May 2, 2018
The explosion of creative energy around London’s jazz-schooled musicians has expanded to forge connections with likeminded artists and city scenes around the world. Emma Warren investigates how this has fuelled a new global localism.
“Creating bridges between places and spaces is the most exciting thing for me right now,” says Alexis Blondin of the Total Refreshment Centre in London, which has become a central point for international collaboration. “The most exciting time of musical evolution is from step zero to step one. Having connections in different places allows us to find these moments where a scene is developing, keeping it fresh.”
These new links are bearing fruit. South African band The Brother Moves On are returning to the TRC to perform songs by Apartheid-era heroes Batsumi and Malombo with a vinyl release of these to follow later in the year, and last October’s transatlantic Chicago x London event was nominated for a Jazz FM award.
Tina Edwards from EZH Magazine co-promoted the event with International Anthem’s Scottie McNiece.
“It felt obvious to bring together our favourite artists from London and Chicago, and make something happen that had never happened before. 2017 was the centenary of the first ever jazz recording, made by a Chicago band. It was so cool to mark that in a way that wasn’t dusty or overly nostalgic. We didn’t push it as a centenary celebration, but at the back of my mind I was like ‘this is a really nice way to mark it”
“I could see this massive web of music in Chicago, a cohesive sonic sound that really intrigued me, with International Anthem at the epicentre of that, pulling together some really interesting sounds,” she says.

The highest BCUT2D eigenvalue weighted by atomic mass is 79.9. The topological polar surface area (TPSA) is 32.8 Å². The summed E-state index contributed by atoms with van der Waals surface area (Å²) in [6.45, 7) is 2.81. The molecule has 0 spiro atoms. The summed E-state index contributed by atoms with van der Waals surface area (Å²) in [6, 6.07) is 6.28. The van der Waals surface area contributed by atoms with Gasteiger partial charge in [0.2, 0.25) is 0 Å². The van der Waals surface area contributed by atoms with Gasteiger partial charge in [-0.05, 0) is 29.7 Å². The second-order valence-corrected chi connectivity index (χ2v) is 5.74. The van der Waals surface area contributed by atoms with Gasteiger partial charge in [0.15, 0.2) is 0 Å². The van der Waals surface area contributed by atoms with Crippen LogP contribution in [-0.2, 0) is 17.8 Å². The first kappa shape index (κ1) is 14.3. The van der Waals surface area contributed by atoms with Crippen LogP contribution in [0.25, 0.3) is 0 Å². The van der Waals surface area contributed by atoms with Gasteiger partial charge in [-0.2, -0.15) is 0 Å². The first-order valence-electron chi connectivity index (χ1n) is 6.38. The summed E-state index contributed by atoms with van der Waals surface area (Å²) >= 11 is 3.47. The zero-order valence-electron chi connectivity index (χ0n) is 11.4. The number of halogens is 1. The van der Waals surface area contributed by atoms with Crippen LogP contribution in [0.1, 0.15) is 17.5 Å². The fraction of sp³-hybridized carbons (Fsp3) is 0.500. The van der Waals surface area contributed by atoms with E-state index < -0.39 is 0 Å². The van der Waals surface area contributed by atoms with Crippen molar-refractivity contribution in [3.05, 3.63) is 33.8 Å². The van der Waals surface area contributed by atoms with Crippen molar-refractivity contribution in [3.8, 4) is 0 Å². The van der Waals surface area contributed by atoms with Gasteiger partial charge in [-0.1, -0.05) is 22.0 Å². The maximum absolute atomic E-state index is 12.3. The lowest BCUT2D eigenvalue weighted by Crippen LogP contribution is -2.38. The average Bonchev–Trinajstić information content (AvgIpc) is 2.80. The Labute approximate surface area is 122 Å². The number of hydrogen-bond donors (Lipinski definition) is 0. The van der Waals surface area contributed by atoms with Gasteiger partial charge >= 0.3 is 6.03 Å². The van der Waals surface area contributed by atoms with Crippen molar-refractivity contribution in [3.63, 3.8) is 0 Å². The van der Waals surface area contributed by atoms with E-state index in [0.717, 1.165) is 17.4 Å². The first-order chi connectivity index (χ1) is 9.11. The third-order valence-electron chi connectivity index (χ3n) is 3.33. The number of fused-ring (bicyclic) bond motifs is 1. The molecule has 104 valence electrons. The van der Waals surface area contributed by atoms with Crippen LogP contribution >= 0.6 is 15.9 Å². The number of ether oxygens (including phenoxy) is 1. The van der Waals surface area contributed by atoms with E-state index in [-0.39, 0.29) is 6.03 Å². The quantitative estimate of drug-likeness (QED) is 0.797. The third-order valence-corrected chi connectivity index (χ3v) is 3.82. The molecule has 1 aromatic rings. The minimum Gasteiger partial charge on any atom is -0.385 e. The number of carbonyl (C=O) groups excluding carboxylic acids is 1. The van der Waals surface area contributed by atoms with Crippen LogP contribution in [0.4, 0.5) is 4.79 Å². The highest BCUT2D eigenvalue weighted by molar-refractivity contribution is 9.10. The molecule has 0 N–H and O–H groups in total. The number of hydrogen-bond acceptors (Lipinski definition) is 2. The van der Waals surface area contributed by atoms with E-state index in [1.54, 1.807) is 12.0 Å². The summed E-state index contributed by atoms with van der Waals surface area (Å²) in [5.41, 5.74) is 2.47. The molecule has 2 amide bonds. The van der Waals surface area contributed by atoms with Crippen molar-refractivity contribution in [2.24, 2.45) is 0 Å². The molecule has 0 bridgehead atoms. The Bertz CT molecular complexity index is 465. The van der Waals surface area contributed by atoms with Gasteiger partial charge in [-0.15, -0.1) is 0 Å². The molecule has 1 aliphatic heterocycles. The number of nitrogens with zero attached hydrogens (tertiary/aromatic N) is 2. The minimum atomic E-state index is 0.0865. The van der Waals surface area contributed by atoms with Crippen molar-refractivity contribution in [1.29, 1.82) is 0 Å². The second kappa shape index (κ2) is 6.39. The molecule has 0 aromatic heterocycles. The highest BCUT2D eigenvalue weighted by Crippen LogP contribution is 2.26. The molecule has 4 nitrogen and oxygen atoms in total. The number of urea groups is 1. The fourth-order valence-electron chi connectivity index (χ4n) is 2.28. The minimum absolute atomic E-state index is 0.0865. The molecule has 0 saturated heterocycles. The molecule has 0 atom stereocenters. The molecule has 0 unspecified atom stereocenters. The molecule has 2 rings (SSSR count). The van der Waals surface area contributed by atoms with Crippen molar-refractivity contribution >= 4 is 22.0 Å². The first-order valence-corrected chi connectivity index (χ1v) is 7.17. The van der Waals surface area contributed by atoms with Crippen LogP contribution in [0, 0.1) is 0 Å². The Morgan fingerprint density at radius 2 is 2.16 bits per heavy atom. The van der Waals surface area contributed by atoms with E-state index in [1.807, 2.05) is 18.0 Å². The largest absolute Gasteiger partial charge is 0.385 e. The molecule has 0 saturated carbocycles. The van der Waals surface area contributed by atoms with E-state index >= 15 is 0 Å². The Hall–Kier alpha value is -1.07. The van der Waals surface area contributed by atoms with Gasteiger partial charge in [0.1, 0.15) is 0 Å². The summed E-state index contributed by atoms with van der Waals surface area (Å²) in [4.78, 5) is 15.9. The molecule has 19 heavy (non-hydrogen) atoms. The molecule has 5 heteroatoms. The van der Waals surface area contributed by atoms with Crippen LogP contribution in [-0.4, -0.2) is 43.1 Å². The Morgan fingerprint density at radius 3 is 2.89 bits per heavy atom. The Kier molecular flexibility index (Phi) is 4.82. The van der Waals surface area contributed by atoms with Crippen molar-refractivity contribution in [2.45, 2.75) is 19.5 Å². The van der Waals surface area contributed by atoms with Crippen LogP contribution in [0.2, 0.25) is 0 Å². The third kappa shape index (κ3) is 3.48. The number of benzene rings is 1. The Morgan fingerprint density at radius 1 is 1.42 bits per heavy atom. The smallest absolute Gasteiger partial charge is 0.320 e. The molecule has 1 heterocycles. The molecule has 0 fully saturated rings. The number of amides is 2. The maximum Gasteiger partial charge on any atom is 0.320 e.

“It feels like it goes in phases,” shares Shabaka Hutchings. “Five or ten years ago, there was this big exchange between London and Berlin and all the free improv music happening there. When you get more musicians from one area [travelling], that connects the scene. Playing together is just down to external things – are you able to get funded to travel over, or are you privileged enough to have the means to travel? I went to Chicago last year with [South African drummer] Louis Moholo and that’s how I first met Makaya McCraven, Tomeka Reid and Junius Paul. Just from that one meeting I was able to see there is a massive scene, see the record labels releasing Jamie Branch, and that kind of visibility connects scenes.”
It feels healthy, says International Anthem’s Scottie McNiece down the line from Chicago. “There’s an amazing international community of people who have a similar feeling about music and the potency of the moment right now, whatever you want to call it: improvised music, or music from the Black diaspora, or jazz-related music. It’s exciting to build connections with people who are exploring that from a similar philosophical place. The proof is in the relationships [between the musicians]. There’s a lot of cross-talk happening.”
Back in February 2014 Shabaka Hutchings was walking past The Roundhouse in North London when he bumped into South African band The Brother Moves On who were in town supporting Little Simz. He’d met the musicians hanging out during his frequent trips to Cape Town where his girlfriend at the time lived, and invited them to support his first Comet Is Coming show. “We come a second time,” says The Brother Moves On frontman Siyabonga Mthembu, “and Yussef Kamaal opens for us. Next time we open for United Vibrations. We’ve come into contact with the cream of the crop without any promoter or manager. The biggest connection is Shabaka. He’s been the migrant labourer who’s been prepared to go between these two scenes. He’s cross-pollinated.”